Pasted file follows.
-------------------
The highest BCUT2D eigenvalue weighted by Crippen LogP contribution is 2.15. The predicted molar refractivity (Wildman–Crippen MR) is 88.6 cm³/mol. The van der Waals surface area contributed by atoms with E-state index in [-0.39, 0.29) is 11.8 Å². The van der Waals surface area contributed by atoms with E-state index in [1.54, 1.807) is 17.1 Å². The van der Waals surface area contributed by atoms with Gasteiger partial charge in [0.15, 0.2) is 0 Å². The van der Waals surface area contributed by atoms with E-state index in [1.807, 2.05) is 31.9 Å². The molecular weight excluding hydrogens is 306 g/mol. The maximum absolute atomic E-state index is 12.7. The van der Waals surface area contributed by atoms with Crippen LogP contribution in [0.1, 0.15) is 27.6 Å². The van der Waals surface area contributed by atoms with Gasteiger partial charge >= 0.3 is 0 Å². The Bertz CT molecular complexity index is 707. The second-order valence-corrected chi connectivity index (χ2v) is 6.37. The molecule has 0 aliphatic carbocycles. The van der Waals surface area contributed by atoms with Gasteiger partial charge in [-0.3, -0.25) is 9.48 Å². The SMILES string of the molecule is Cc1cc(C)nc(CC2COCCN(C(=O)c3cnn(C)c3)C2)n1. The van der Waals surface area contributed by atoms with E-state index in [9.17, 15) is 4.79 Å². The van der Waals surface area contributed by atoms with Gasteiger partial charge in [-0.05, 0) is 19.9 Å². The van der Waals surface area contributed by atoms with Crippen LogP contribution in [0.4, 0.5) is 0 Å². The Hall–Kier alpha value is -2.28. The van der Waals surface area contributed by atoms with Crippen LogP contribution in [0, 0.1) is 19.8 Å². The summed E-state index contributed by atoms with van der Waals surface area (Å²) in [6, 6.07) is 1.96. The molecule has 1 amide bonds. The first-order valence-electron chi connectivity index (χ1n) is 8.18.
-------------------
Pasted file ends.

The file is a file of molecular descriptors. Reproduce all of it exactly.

The highest BCUT2D eigenvalue weighted by Crippen LogP contribution is 2.15. The predicted molar refractivity (Wildman–Crippen MR) is 88.6 cm³/mol. The van der Waals surface area contributed by atoms with E-state index in [-0.39, 0.29) is 11.8 Å². The van der Waals surface area contributed by atoms with E-state index in [1.54, 1.807) is 17.1 Å². The van der Waals surface area contributed by atoms with Gasteiger partial charge in [0.15, 0.2) is 0 Å². The van der Waals surface area contributed by atoms with E-state index in [1.807, 2.05) is 31.9 Å². The molecular weight excluding hydrogens is 306 g/mol. The maximum absolute atomic E-state index is 12.7. The van der Waals surface area contributed by atoms with Crippen LogP contribution in [0.1, 0.15) is 27.6 Å². The van der Waals surface area contributed by atoms with Gasteiger partial charge >= 0.3 is 0 Å². The Bertz CT molecular complexity index is 707. The second-order valence-corrected chi connectivity index (χ2v) is 6.37. The molecule has 0 aliphatic carbocycles. The van der Waals surface area contributed by atoms with Gasteiger partial charge in [-0.3, -0.25) is 9.48 Å². The SMILES string of the molecule is Cc1cc(C)nc(CC2COCCN(C(=O)c3cnn(C)c3)C2)n1. The van der Waals surface area contributed by atoms with E-state index in [9.17, 15) is 4.79 Å². The van der Waals surface area contributed by atoms with Gasteiger partial charge in [-0.05, 0) is 19.9 Å². The van der Waals surface area contributed by atoms with Crippen LogP contribution in [0.4, 0.5) is 0 Å². The Hall–Kier alpha value is -2.28. The van der Waals surface area contributed by atoms with Crippen LogP contribution in [0, 0.1) is 19.8 Å². The summed E-state index contributed by atoms with van der Waals surface area (Å²) in [6, 6.07) is 1.96. The molecule has 1 amide bonds. The first-order valence-electron chi connectivity index (χ1n) is 8.18.